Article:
The owner of Twelve Rounds Brewing Co. may not be the first person in America to regret popping off on Facebook, but in East Sacramento this week, he is certainly the best known.
“I am disgusted at all of the people and politicians that supported this anti-Trump event,” he impulsively posted, and it sounds cathartic.
Still, not a wise move for a guy trying to sell beer to hipsters in the capital of the bluest state of the nation.
Faced with a blizzard of online dissent, Murphy and his wife hastily posted again, begging forgiveness from the local beer community, which could see more of his page than he apparently realized. Unfortunately, they also could see his past comments disparaging Muslims and calling Barack Obama a traitor.
So now – like the “Saturday Night Live” writer suspended last week for tweeting that President Donald Trump’s 10-year-old son “will be this country’s first homeschool shooter” – Murphy is experiencing the dark side of free expression in this age of social media and social media backlash.
Never has shooting one’s mouth off in public been so effortless or tempting. And never has a slip of the tongue been so potentially hazardous to one’s livelihood.
Just for the record, we are up to here with the Trump camp’s hostility and lies, and its habit of bullying the weak and then claiming victim status. Similarly, we have zero patience for adults of any political bent who disparage children, including children of presidents.
That said, though, Americans might find common ground in contemplating the ways in which technology has challenged our ability to be civil.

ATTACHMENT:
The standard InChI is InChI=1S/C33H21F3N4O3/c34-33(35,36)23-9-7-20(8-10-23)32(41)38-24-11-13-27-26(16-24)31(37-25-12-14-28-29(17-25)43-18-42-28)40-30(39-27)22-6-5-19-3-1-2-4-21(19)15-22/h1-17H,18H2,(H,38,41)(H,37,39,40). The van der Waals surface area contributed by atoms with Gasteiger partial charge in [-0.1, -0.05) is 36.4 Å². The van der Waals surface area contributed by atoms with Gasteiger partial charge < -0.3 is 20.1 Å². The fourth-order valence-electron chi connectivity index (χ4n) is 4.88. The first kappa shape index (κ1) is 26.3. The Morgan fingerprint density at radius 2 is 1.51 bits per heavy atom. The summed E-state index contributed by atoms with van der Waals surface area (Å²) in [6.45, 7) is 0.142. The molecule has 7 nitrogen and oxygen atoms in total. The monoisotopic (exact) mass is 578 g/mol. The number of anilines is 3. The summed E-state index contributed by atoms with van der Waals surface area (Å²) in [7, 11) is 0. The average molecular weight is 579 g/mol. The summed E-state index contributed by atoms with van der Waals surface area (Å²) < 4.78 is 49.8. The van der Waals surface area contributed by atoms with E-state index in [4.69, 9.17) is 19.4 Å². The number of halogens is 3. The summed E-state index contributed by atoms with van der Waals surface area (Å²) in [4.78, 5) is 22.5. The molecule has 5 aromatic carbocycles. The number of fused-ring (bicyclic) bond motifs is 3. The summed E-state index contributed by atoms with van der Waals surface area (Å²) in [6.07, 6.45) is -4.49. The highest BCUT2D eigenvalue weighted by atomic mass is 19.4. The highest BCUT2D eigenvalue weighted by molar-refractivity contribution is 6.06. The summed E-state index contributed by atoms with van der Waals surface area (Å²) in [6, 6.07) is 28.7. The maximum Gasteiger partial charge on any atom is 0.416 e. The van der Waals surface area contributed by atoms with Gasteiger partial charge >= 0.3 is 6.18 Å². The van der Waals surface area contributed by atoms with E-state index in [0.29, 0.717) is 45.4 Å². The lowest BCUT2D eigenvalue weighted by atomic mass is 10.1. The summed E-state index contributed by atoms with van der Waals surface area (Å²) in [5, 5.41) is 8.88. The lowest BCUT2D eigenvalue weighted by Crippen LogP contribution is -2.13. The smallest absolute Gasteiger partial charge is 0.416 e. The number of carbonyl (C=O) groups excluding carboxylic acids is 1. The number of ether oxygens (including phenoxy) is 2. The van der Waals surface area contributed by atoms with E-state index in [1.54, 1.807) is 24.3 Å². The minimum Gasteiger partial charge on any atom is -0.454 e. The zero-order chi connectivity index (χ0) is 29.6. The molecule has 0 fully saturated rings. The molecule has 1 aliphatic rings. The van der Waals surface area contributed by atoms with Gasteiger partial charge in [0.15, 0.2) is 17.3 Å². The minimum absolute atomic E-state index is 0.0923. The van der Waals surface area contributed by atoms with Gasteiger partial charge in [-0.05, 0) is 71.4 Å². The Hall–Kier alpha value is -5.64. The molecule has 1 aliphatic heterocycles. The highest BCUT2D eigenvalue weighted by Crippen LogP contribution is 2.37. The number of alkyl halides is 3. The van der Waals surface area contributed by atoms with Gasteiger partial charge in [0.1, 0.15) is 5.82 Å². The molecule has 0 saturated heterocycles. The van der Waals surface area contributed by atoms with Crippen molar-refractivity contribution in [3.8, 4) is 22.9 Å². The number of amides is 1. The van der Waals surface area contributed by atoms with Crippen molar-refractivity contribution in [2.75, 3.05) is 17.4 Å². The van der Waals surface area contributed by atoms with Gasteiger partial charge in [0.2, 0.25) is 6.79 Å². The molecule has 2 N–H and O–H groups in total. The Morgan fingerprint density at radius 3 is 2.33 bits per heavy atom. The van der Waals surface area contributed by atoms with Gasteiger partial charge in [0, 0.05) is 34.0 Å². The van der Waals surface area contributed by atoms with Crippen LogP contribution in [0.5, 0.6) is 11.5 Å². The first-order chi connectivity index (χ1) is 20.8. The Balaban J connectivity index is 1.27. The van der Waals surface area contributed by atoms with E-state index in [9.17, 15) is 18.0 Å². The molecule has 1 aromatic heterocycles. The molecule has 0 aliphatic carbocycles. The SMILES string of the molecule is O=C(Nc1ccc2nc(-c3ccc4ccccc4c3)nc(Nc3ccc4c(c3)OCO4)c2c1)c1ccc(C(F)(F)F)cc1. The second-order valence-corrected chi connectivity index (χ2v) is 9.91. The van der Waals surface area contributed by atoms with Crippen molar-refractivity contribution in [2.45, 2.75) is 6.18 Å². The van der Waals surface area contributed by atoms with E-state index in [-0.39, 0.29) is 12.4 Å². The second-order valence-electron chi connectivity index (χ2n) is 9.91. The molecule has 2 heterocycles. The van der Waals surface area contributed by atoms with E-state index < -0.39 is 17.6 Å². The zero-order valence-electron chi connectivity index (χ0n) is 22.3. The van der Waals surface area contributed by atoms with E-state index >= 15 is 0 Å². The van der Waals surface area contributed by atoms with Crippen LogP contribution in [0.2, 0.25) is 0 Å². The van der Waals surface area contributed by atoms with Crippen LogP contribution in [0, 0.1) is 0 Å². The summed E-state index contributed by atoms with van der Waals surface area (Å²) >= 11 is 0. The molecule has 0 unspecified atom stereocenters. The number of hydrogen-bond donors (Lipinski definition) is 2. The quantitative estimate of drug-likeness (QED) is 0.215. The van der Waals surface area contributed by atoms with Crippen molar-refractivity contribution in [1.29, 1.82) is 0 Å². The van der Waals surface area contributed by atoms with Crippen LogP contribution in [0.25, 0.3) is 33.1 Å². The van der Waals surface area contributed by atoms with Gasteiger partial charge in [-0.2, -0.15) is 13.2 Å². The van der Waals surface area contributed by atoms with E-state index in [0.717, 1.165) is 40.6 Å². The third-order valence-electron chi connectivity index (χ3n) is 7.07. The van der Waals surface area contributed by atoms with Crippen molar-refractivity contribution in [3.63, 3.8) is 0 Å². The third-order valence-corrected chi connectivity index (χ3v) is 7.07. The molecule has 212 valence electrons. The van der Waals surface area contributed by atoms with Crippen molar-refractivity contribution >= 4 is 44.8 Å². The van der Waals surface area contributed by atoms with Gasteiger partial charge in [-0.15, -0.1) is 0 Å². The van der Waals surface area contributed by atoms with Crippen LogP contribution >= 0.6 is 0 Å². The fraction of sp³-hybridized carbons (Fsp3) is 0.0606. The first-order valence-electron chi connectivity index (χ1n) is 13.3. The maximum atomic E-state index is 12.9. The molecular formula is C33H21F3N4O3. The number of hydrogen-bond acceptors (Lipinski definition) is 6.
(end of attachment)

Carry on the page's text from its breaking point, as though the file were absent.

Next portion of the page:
It has only been about a decade since Facebook expanded from a Harvard University site to include the general public. Friendster and MySpace, its predecessors, have only been around, respectively, since 2002 and 2003. Twitter was founded in 2006.
If it were a human being, social media would still be an adolescent. That may be one reason scholars have associated communication on it with decreased inhibition. Studies show that online communication actually makes us less aware of others’ humanity.
This is unfortunate for less sophisticated users – which is to say, most of us – since the business models of these sites have quietly evolved in ways that make what we say on them more and more public.
Users who don’t take the time and care to restrict and constantly monitor their privacy settings may as well be opining on a freeway billboard. Adolescents now learn this in high school. Not so adults, who often don’t realize they’ve overshared until it is too late.
The 2016 campaign was more divisive than any in our lifetime, and, like money in politics, social networking has amplified coalitions and divisions. Raise your hand if you had to block or unfriend someone in recent months just because you were sick of watching them insult your other friends’ politics.
Seventy percent of voters told a Monmouth University poll in September that this year’s presidential race had brought out the worst in people. Given this president’s habit of unburdening himself with mean tweets, that’s not likely to change much, though we still hold out some hope that first lady Melania Trump will make good on her promise to campaign against online bullying.
But the folks angered by Twelve Rounds’ Murphy might consider taking him up on his offer to participate in an old-fashioned beer summit. We hear eye contact and conversation can foster some amazing connections. Not on Facebook. Just face-to-face.
Editor’s note: Editorials from other newspapers are offered to stimulate debate and do not necessarily reflect the opinion of The Tribune.